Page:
Larry Rosin, president of the polling firm Edison Research Inc., took issue with the short windows in which Mr. Musk’s leadership poll was publicized and made open for people to vote. Respondents were most likely people who happened to be on Twitter when it was live, he said.

“Something like this isn’t designed to represent all Twitter users or any full population,” said Mr. Rosin. “It’s what we call in our world a ‘convenience sample.’ It doesn’t mean it’s representative of any group except for those who chose to participate.”

He added that foul play is also a possibility. “People game this stuff,” he said.

Nevertheless, Mr. Musk has repeatedly used Twitter’s poll feature, even before taking over the company, often in a seeming effort to provide popular cover for decisions. Last year Mr. Musk embarked on a Tesla Inc. share-selling spree after asking people on Twitter whether he should unload stock. Mr. Musk had already committed to the preset trading plan, according to regulatory filings.

In November, Mr. Musk reinstated the Twitter account of former President Donald Trump, which had been suspended by the company in the wake of the Jan. 6, 2021, riot at the Capitol. Mr. Musk in May had already said he would restore the account if his deal to buy Twitter went through.

On Monday, Mr. Musk suggested future Twitter polls might only be accessible to those paying for the platform’s subscription service. He launched another poll Tuesday about Congress, with the voting open to Twitter users more widely.

Twitter didn’t respond to a request for comment on its polling process.

The number of respondents to a poll isn’t as important as the kind of people who participate, said Lee Miringoff, director of the Marist College Institute for Public Opinion in Poughkeepsie, N.Y.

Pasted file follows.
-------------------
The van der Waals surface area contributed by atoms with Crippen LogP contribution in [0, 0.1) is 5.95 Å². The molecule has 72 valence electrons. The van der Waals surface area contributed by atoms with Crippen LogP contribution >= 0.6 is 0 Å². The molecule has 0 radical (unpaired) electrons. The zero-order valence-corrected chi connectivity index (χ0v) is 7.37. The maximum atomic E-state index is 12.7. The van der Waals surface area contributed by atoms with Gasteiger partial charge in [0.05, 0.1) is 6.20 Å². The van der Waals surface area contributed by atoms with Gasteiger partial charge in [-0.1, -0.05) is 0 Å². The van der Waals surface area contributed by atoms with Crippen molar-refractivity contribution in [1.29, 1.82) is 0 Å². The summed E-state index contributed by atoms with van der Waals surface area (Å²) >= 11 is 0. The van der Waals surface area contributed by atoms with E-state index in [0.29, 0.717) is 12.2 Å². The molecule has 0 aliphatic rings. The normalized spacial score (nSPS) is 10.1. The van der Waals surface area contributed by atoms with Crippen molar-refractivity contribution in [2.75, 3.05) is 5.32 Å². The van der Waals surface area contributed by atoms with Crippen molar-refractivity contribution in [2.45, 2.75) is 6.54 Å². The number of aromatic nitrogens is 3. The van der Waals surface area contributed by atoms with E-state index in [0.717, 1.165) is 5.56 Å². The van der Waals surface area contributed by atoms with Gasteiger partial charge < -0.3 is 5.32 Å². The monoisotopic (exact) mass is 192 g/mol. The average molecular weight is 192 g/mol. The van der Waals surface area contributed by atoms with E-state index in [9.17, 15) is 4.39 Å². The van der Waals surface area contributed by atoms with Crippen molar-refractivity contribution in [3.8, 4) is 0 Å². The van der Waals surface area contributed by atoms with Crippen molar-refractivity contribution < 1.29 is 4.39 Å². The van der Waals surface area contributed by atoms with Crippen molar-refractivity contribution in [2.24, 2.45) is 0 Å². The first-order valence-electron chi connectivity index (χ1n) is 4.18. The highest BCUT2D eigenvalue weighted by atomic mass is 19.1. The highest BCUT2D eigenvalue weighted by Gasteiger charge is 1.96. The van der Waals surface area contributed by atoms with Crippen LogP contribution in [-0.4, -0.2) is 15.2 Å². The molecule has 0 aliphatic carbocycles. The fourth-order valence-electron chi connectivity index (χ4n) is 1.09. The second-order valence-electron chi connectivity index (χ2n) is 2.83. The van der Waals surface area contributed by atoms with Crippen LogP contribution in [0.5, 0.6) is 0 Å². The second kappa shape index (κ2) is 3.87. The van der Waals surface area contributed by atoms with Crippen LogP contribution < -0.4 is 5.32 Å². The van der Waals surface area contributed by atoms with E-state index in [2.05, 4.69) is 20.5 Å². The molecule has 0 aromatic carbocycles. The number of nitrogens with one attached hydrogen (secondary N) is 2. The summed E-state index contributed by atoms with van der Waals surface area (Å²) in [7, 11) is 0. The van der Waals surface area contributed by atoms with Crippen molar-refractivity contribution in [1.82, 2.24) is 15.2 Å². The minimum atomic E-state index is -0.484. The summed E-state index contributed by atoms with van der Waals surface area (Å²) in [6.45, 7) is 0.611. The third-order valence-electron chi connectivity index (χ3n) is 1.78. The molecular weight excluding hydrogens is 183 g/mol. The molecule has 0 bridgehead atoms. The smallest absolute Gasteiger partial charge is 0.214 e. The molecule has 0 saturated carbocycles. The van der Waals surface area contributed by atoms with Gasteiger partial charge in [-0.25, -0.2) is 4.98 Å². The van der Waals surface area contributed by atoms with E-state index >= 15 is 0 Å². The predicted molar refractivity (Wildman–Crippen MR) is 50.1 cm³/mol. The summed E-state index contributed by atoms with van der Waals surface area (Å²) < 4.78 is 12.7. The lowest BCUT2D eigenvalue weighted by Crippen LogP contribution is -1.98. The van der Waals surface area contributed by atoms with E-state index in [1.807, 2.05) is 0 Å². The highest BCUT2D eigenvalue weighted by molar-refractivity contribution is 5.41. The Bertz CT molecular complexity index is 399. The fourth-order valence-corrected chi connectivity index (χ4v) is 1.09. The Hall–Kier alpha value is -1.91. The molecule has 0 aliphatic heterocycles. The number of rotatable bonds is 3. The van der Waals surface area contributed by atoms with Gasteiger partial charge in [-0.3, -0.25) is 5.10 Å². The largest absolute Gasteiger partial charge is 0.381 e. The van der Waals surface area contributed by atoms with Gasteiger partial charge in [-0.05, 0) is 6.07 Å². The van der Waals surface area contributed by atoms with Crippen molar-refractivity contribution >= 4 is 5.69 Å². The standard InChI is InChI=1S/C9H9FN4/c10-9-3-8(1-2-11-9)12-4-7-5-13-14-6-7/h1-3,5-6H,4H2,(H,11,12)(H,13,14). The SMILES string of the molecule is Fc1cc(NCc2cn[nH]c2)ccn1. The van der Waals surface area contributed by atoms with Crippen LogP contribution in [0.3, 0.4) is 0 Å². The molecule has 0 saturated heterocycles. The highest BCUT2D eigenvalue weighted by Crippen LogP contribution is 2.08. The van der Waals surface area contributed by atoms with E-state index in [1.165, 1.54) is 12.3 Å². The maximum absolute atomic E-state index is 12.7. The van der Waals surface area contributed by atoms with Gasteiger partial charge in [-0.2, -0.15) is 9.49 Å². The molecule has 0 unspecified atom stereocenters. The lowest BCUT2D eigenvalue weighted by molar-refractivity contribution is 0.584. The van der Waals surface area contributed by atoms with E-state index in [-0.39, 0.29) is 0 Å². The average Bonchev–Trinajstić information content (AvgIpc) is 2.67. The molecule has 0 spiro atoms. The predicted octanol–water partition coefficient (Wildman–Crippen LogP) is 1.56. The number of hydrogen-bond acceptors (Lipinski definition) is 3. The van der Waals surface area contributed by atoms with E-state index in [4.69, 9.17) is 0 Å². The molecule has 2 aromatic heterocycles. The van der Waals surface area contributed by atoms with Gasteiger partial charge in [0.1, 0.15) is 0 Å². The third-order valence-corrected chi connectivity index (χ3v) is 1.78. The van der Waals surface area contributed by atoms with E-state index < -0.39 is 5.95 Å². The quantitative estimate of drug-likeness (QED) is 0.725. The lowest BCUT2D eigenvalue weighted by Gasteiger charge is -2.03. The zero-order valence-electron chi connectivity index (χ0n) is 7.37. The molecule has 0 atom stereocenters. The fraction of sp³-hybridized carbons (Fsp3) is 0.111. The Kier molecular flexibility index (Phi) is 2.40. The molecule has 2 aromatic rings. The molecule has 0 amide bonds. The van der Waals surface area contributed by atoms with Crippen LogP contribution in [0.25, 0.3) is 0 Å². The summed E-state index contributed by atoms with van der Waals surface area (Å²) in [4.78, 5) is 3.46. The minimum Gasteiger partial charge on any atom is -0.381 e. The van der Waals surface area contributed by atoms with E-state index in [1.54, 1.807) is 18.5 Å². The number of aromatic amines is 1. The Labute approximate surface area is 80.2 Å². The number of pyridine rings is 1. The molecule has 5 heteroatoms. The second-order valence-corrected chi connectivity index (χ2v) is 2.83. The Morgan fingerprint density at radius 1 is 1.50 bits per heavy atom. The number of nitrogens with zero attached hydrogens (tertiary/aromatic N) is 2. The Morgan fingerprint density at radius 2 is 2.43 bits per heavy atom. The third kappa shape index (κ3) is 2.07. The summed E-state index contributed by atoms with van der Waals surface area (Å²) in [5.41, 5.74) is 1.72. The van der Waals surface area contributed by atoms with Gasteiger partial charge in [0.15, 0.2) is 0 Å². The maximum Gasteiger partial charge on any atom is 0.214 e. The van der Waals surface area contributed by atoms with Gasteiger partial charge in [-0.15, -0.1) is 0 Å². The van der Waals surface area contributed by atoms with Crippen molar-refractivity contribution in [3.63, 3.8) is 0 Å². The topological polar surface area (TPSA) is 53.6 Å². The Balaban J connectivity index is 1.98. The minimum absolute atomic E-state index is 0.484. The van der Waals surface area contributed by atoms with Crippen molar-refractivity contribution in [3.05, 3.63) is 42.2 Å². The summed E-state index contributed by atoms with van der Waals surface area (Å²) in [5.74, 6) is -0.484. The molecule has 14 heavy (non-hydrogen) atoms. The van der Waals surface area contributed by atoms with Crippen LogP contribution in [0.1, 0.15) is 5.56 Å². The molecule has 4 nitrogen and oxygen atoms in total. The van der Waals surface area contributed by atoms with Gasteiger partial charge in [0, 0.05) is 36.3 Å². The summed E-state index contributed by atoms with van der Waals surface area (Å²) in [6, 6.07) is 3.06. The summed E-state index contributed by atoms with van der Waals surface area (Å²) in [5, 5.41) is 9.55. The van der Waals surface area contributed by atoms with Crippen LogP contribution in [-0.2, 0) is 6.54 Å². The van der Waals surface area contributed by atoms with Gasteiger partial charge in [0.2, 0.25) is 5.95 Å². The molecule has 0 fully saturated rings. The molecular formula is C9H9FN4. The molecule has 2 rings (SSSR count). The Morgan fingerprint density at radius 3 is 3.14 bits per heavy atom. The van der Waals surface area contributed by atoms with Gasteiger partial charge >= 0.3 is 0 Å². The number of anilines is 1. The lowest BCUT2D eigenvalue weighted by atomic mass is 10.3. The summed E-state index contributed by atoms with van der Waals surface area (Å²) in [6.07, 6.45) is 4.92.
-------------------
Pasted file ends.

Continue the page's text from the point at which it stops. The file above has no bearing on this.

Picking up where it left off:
Photos: How Elon Musk Made His Fortune

“When you get a grab bag of people, they often have extreme views,” he said. “They may not represent your rank-and-file Twitter user.”

The more people who opt to participate in a poll—as opposed to being selected because they meet a certain criteria—the more likely the results will be skewed, added Mr. Miringoff. “It doesn’t mean the results are necessarily bogus, but they’re not dependable,” he said.

Even before the poll closed, Mr. Musk had raised the challenge of finding someone to succeed him as head of Twitter. “No one wants the job who can actually keep Twitter alive. There is no successor,” Mr. Musk tweeted Sunday.

The billionaire, who also runs the auto maker Tesla and the rocket company SpaceX, last month suggested that he eventually would hand over day-to-day running of the social-media company to someone else, though that such a move wasn’t immediate.

“I expect to reduce my time at Twitter and find somebody else to run Twitter over time,” he testified at a trial about his Tesla pay package. He also said he has been spending most of his time of late focusing on Twitter. At the time, he wrote on Twitter, “I will continue to run Twitter until it is in a strong place, which will take some time.”

Eric Wilson, a Republican digital strategist in Washington, said Mr. Musk has acted on every poll conducted so far. “If he doesn’t abide by this one, it undercuts any future poll he does,” he said.

—For more WSJ Technology analysis, reviews, advice and headlines, sign up for our weekly newsletter.